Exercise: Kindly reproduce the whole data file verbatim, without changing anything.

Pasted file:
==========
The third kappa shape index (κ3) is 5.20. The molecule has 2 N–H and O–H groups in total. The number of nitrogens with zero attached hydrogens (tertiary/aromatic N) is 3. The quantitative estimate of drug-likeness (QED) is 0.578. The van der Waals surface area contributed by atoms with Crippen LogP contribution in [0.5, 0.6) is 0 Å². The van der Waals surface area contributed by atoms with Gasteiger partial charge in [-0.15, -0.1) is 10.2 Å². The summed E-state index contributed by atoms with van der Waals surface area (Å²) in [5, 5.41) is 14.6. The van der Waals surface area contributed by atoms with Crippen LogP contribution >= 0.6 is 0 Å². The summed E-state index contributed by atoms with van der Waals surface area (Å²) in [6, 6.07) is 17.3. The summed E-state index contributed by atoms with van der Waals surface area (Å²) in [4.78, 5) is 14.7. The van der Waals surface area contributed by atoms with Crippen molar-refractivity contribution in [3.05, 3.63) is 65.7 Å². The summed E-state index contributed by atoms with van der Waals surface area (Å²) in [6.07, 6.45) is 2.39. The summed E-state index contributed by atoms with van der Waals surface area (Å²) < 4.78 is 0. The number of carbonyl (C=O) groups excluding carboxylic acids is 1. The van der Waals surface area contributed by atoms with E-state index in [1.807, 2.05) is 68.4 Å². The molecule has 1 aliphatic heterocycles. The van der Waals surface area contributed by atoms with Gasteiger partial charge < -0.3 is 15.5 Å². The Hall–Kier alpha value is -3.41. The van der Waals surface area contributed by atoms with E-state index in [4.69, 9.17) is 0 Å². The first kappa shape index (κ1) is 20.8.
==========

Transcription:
The third kappa shape index (κ3) is 5.20. The molecule has 2 N–H and O–H groups in total. The number of nitrogens with zero attached hydrogens (tertiary/aromatic N) is 3. The quantitative estimate of drug-likeness (QED) is 0.578. The van der Waals surface area contributed by atoms with Crippen LogP contribution in [0.5, 0.6) is 0 Å². The van der Waals surface area contributed by atoms with Gasteiger partial charge in [-0.15, -0.1) is 10.2 Å². The summed E-state index contributed by atoms with van der Waals surface area (Å²) in [5, 5.41) is 14.6. The van der Waals surface area contributed by atoms with Crippen LogP contribution >= 0.6 is 0 Å². The summed E-state index contributed by atoms with van der Waals surface area (Å²) in [6, 6.07) is 17.3. The summed E-state index contributed by atoms with van der Waals surface area (Å²) in [4.78, 5) is 14.7. The van der Waals surface area contributed by atoms with Crippen molar-refractivity contribution in [3.05, 3.63) is 65.7 Å². The summed E-state index contributed by atoms with van der Waals surface area (Å²) in [6.07, 6.45) is 2.39. The summed E-state index contributed by atoms with van der Waals surface area (Å²) < 4.78 is 0. The number of carbonyl (C=O) groups excluding carboxylic acids is 1. The van der Waals surface area contributed by atoms with E-state index in [1.807, 2.05) is 68.4 Å². The molecule has 1 aliphatic heterocycles. The van der Waals surface area contributed by atoms with Gasteiger partial charge < -0.3 is 15.5 Å². The Hall–Kier alpha value is -3.41. The van der Waals surface area contributed by atoms with E-state index in [4.69, 9.17) is 0 Å². The first kappa shape index (κ1) is 20.8.